Resilient peertopeer multicast without the cost
 In Proc. of MMCN
, 2005
"... We introduce Nemo, a novel peertopeer multicast protocol that achieves high delivery ratio without sacrificing endtoend latency or incurring additional costs. Based on two simple techniques: (1) coleaders to minimize dependencies and, (2) triggered negative acknowledgments (NACKs) to detect lost ..."
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Cited by 15 (5 self)
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We introduce Nemo, a novel peertopeer multicast protocol that achieves high delivery ratio without sacrificing endtoend latency or incurring additional costs. Based on two simple techniques: (1) coleaders to minimize dependencies and, (2) triggered negative acknowledgments (NACKs) to detect lost packets, Nemo’s design emphasizes conceptual simplicity and minimum dependencies, thus achieving performance characteristics capable of withstanding the natural instability of its target environment. We present an extensive comparative evaluation of our protocol through simulation and widearea experimentation. We contrast the scalability and performance of Nemo with that of three alternative protocols: Narada, Nice and NicePRM. Our results show that Nemo can achieve delivery ratios similar to those of comparable protocols under high failure rates, but at a fraction of their cost in terms of duplicate packets (reductions> 90%) and controlrelated traffic. Keywords: Resilient Multicast, PeertoPeer Multicast, Scalable Multicast 1.
On Static and Dynamic Partitioning Behavior of LargeScale P2P Networks
, 2008
"... In this paper, we analyze the problem of network disconnection in the context of largescale P2P networks and understand how both static and dynamic patterns of node failure affect the resilience of such graphs. We start by applying classical results from random graph theory to show that a large va ..."
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Cited by 10 (10 self)
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In this paper, we analyze the problem of network disconnection in the context of largescale P2P networks and understand how both static and dynamic patterns of node failure affect the resilience of such graphs. We start by applying classical results from random graph theory to show that a large variety of deterministic and random P2P graphs almost surely (i.e., with probability 1 (1)) remain connected under random failure if and only if they have no isolated nodes. This simple, yet powerful, result subsequently allows us to derive in closedform the probability that a P2P network develops isolated nodes, and therefore partitions, under both types of node failure. We finish the paper by demonstrating that our models match simulations very well and that dynamic P2P systems are extremely resilient under node churn as long as the neighbor replacement delay is much smaller than the average user lifetime.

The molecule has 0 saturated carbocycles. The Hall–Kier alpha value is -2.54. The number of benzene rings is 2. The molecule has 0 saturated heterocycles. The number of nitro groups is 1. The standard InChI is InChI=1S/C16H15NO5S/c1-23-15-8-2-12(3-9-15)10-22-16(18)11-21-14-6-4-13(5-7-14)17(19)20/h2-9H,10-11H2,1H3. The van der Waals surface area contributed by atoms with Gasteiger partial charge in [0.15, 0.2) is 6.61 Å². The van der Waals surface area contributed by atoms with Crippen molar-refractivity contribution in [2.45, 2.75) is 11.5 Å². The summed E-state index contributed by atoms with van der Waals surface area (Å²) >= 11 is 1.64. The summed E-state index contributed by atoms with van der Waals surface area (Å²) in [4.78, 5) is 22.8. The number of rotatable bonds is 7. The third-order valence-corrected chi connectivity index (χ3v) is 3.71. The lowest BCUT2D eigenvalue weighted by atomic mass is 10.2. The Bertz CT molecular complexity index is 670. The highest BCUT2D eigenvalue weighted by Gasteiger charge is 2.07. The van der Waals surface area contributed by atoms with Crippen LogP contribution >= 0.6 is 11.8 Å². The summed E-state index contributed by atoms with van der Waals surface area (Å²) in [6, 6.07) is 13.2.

Dynamic layer management in superpeer architectures
 IEEE Transactions on Parallel and Distributed Systems
, 2005
"... Abstract—Superpeer unstructured P2P systems have been found to be very effective by dividing the peers into two layers, superlayer and leaflayer, in which message flooding is only conducted among superlayer and all leafpeers are represented by corresponding superpeers. However, current superpeer s ..."
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Cited by 10 (1 self)
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Abstract—Superpeer unstructured P2P systems have been found to be very effective by dividing the peers into two layers, superlayer and leaflayer, in which message flooding is only conducted among superlayer and all leafpeers are represented by corresponding superpeers. However, current superpeer systems do not employ any effective layer management schemes, so the transient and lowcapacity peers are allowed to act as superpeers. Moreover, the lack of an appropriate size ratio maintenance mechanism on superlayer to leaflayer makes the system’s search performance far from being optimal. We present one workload model aimed at reducing the weighted overhead of a network. Using our proposed workload model, a network can determine an optimal layer size ratio between leaflayer and superlayer. We then propose a Dynamic Layer Management algorithm, DLM, which can maintain an optimal layer size ratio and adaptively elect and adjust peers between superlayer and leaflayer. DLM is completely distributed in the sense that each peer decides to be a superpeer or a leafpeer independently without global knowledge. DLM could effectively help a superpeer P2P system maintain the optimal layer size ratio and designate peers with relatively long lifetime and large capacities as superpeers, and the peers with short lifetime and low capacities as leafpeers under highly dynamic network situations. We demonstrate that the quality of a superpeer system is significantly improved under the DLM scheme by comprehensive simulations. Index Terms—Unstructured peertopeer, superpeer architecture, layer management, workload analysis, adaptive algorithms. 1